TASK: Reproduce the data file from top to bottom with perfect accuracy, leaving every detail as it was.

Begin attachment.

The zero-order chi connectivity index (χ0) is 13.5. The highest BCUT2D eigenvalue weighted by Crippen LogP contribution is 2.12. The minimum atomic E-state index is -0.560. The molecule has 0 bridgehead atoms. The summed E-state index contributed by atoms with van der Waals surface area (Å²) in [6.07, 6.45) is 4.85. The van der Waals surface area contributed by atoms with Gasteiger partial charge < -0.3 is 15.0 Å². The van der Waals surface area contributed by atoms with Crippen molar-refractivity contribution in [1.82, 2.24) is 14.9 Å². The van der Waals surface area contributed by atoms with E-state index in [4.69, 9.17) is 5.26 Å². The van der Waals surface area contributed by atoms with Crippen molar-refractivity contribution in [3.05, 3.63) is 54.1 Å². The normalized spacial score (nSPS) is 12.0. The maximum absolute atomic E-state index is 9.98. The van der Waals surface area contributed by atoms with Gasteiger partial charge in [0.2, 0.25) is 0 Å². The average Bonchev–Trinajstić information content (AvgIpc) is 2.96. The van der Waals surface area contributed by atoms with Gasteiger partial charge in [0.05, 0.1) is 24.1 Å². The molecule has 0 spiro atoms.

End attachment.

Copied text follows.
The zero-order chi connectivity index (χ0) is 13.5. The highest BCUT2D eigenvalue weighted by Crippen LogP contribution is 2.12. The minimum atomic E-state index is -0.560. The molecule has 0 bridgehead atoms. The summed E-state index contributed by atoms with van der Waals surface area (Å²) in [6.07, 6.45) is 4.85. The van der Waals surface area contributed by atoms with Gasteiger partial charge < -0.3 is 15.0 Å². The van der Waals surface area contributed by atoms with Crippen molar-refractivity contribution in [1.82, 2.24) is 14.9 Å². The van der Waals surface area contributed by atoms with E-state index in [4.69, 9.17) is 5.26 Å². The van der Waals surface area contributed by atoms with Crippen molar-refractivity contribution in [3.05, 3.63) is 54.1 Å². The normalized spacial score (nSPS) is 12.0. The maximum absolute atomic E-state index is 9.98. The van der Waals surface area contributed by atoms with Gasteiger partial charge in [0.2, 0.25) is 0 Å². The average Bonchev–Trinajstić information content (AvgIpc) is 2.96. The van der Waals surface area contributed by atoms with Gasteiger partial charge in [0.05, 0.1) is 24.1 Å². The molecule has 0 spiro atoms.